This essay is part of the Great Lakes Review’s Narrative Map project.
I didn’t notice how drunk my coworker Erin was until she fell down for the second time on our way to Summerfest.
Erin and I weren’t friends outside of work. We weren’t friends at work, either. The marketing firm we worked for took its company’s employees to Summerfest on the opening night of the music festival. We were together in a group walking over from a bar on Water Street. I was one of the old ladies of the company at 27. Many of my coworkers were just out of college, or, like Erin, just 21.
For those of you not familiar with Summerfest, it’s an opportunity for all the bands you love to play on Milwaukee’s lakefront in late June and early July. What the promotional materials don’t tell you is that it’s a ten-day chance for a million people to party till they puke a river of Miller Genuine Draft under a bridge.
I knew of Erin because she was dating Ryan, who sat in the next cube. He didn’t really talk about her all that much when she wasn’t around. Nor did he talk to her that much when she stopped by his desk.
He was not walking over with us. I didn’t tell Erin this, but while she was working on the second floor, Ryan would flirt with our boss, Jessica, who seemed interested in learning more about what he had to offer.
We pulled Erin up. We asked if she was okay. We progressed into the south gates of the Summerfest grounds. And then I realized what was happening: Erin was so not okay. She couldn’t walk without falling and it was up to me to ensure she returned home unharmed. It was okay with me: I knew what could happen if you turned a blind eye toward another woman in need. And the lineup that night sucked, anyway.
The other women went off into the night, not to be seen again until work the next day. The 5 foot 8 inch me linked my arms under the arms of 5 foot 2 inch, 98-pound Erin. “I’M GOING TO TAKE YOU HOME!” I told her over the din. “I’M HOLDING ON TO YOU SO YOU DON’T FALL!”
“OK!” she said. “WHERE’S RYAN?”
“DON’T WORRY ABOUT HIM!” I shouted.
And we began our trek toward the North Gate, which would have the ATMs and taxis needed to get us back to my house on the east side, which had my car parked nearby.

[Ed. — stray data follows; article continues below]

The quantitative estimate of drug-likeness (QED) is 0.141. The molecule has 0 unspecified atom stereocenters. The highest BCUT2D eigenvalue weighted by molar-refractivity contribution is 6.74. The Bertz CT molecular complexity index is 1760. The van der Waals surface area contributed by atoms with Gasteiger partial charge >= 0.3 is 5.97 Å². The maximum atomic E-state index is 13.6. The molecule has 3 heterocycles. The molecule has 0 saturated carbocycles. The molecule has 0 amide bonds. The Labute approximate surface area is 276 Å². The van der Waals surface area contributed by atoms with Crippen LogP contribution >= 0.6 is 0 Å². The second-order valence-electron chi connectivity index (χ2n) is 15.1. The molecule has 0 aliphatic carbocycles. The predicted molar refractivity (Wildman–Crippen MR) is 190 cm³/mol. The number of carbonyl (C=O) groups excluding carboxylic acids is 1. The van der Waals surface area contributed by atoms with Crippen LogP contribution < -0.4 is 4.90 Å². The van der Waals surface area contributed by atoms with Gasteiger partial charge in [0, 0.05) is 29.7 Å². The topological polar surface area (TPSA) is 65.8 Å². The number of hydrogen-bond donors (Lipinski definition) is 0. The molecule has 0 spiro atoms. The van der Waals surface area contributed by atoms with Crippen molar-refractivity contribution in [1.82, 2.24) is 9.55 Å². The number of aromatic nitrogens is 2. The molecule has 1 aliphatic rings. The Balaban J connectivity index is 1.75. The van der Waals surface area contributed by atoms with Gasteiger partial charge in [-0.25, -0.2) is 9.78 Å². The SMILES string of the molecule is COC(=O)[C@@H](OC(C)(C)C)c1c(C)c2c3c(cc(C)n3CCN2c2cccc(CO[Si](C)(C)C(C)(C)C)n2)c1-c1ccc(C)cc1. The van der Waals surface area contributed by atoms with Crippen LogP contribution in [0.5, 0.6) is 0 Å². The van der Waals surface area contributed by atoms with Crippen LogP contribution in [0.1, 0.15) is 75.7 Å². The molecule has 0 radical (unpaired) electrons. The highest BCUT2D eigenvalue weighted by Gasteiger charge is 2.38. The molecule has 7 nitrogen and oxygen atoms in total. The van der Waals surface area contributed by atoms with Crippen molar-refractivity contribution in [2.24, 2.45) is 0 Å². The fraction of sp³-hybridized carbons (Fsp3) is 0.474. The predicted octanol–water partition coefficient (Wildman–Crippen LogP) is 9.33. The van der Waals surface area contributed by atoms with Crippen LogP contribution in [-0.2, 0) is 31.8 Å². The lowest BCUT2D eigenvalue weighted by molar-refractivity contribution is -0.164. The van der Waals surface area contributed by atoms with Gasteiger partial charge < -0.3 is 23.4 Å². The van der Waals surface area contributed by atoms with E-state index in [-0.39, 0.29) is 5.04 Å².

Hours seemed to pass. We were walking against a crowd of 200,000 people who were headed south on the grounds, toward The Fray playing at the Marcus Amphitheatre and the stages with the 10 p.m. shows. Neither of us said much to each other as we stopped at the women’s bathrooms.
But as we got to the midway point of the festival, security guards and other interested parties began to take notice of Erin’s current mode of transport. In response, I got her birthdate and started shouting out “TWELVE THIRTEEN EIGHTY FOUR! I’M TAKING HER HOME!” at anyone who raised an eyebrow. They needed to know she drank legally tonight.
While we walked, I thought about the boys in my life that I treated like kings while they treated me like an assistant.
The last time I had been as drunk as Erin was August 2003. I called out my then-boyfriend for having an online friendship with a camgirl from his hometown. His lack of concern sent me toward the half-full bottle of Jack Daniels on top of the refrigerator. I intended to add the remaining pills of my Effexor prescription to the whiskey burbling in my stomach, but my parents got home first. I’m not the only one who has ever been treated like she didn’t matter, I thought, looking at the back of Erin’s head.
Erin and I finally got to the north entrance. I noticed there was a First Aid tent, so I thought it would be a good idea to get her checked out before we split. She was trying to convince me to let her call her friend Juan to give us rides back to our residences as I brought her into the tent. I emphasized I would be taking her home.
A medic took Erin behind a curtain and I looked around. There were three crying blonde women in various states of intoxication sitting against the wall. It was like I had entered into an adult daycare before naptime.
I took a breath and made eye contact with the crying girl in the middle of the group. Maybe this was a projection out of Psych 101, but I had an idea from where her tears stemmed. I said, “He’s not worth it.” She stopped crying. She didn’t give me a strange look, so I continued. “He’s not worth it,” I said again.
I also was amazed that there were so many dudes out there treating so many ladies like shit! I thought I was the only one, due to my weight and general awkwardness! I was concerned for Erin, yes, but this realization blew my mind.
“She’s right,” a man’s voice said behind me. “We’re not.” He brought Erin back out and released her to me. She would be fine once she sobered up.